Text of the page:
HCF REWIND NO.140. GODZILLA VS GIGAN AKA CHIKYU KOGEKI MEIREI: GOJIRA TAI GAIGAN, EARTH DESTRUCTION DIRECTIVE: GODZILLA VS GIGAN, GODZILLA ON MONSTER ISLAND [Japan 1972]
AVAILABLE ON DVD
RUNNING TIME: 85 min
FEATURED MONSTERS: GODZILLA, GIGAN, KING GHIDORAH, ANGILAS
REVIEWED BY: Dr Lenera, Official HCF Critic
Down on his luck artist Gengo Kotaka gets a new job with the help of his girl friend, Tomoko Tomoe. It’s with a non-profit organisation in charge of the World Children’s Land amusement park. Despite making a good impression on his boss, Gengo is left uneasy with the organisation in general and then runs into a girl named Machiko Shima as she flees from the company’s Committee Office. She thinks her brother, who had worked for the organization, has been kidnapped by them, and, after reading her sibling’s journal, believes that their true intentions are placed on a tape which she has stolen from the Committee Office. The tape, however, only offers a garbled message to the confused listeners, although the signal carries out to Monster Island where Godzilla and Anguirus hear it…..
My attitude to Godzilla Vs Gigan has changed over the years. As a teenager it was one of my favourites, certainly out of the first series of Godzilla films that was shown by Channel 4 on UK TV. A major reason for this was because it really does have the longest monster battle out of all the films. However, most books on Godzilla and Japanese monster movies consider this entry to be one of the worst and a pretty bad film in general. My opinion of the film started to lessen when I began to notice the major flaws and even more so when I saw all the earlier Toho monster pictures and realised that the amount of footage from them that it uses was far more than I realised. The idea, after the studio-hated experimentation of Godzilla Vs Hedorah, was to make a more ’60’s style Godzilla film, but with a ’70’s budget, meaning that if they wanted lots of spectacular effects footage they would have to use footage from other films, though the low budget still cramps the story, which for the third time uses the idea of aliens trying to conquer earth with monsters that they control. Overall, it is certainly a weak entry, poorly plotted and pretty juvenile, though it has a certain quirkiness that is appealing and a few good ideas, if not always well executed. And….as long as you see the dubbed version….Godzilla talks.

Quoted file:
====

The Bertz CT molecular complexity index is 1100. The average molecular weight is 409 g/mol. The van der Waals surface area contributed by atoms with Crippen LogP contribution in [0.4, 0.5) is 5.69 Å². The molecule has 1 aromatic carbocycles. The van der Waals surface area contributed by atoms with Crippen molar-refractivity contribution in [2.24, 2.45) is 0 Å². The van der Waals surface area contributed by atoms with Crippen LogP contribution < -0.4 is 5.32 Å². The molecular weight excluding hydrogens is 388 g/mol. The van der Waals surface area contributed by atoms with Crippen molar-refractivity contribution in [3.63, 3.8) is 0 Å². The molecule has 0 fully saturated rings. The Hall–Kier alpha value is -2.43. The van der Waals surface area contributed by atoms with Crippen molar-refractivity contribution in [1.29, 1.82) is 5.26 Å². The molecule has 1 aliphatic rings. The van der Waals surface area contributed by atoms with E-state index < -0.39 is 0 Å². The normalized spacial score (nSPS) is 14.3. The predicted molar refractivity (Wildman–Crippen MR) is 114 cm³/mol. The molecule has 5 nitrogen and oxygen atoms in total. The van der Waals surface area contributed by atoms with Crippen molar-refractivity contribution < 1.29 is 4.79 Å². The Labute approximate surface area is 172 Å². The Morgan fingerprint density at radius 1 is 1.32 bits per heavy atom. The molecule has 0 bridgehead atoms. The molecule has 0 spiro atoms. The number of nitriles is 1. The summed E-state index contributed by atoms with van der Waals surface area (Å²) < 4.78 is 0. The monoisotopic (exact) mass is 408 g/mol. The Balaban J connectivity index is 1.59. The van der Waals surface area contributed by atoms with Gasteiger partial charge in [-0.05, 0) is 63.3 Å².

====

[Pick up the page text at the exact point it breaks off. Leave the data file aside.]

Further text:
Jun Fukuda had directed Godzilla Vs The Sea Monster and Son Of Godzilla, so he was asked to return to the series while Takeshi Kimura first wrote a script called Godzilla Vs. The Space Monsters: Earth Defence Order. Godzilla, Angilas, and Majin Tuol (a giant stone idol, similar to the popular monster Daimajin) fought King Ghidorah, Gigan, and a humanoid insect creature called Megalon, all three recruited by an evil alien brain called Miko to destroy earth. The Godzilla Tower was part of a world fair amusement park, was not made for an evil purpose, and was mistaken by Gigan for the real Godzilla. Shinichi Sekizawa reworked this script into King Ghidorah’s Great Counterattack, which had Godzilla, Rodan and Varan fighting Ghidorah, Gigan, and a new monster named Mogu [I can’t find any details on what sort of monster he was]. This was reworked into Godzilla Vs Gigan by Sekizawa and director Jun Fukuda because creating three new monster suits [Varan’s was virtually destroyed] would have been too expensive. Godzilla’s pal was now the four-legged, armour-plated dinosaur Angilas from Godzilla Raids Again and Destroy All Monsters. Money was saved everywhere, to the point of not even commissioning a new music score; instead they re-used old tracks. It did better box office than the previous two entries and was released theatrically in the UK though it didn’t reach American shores until 1977, where it was called Godzilla On Monster Island and censored for two shots of monster blood and the word “bitch”.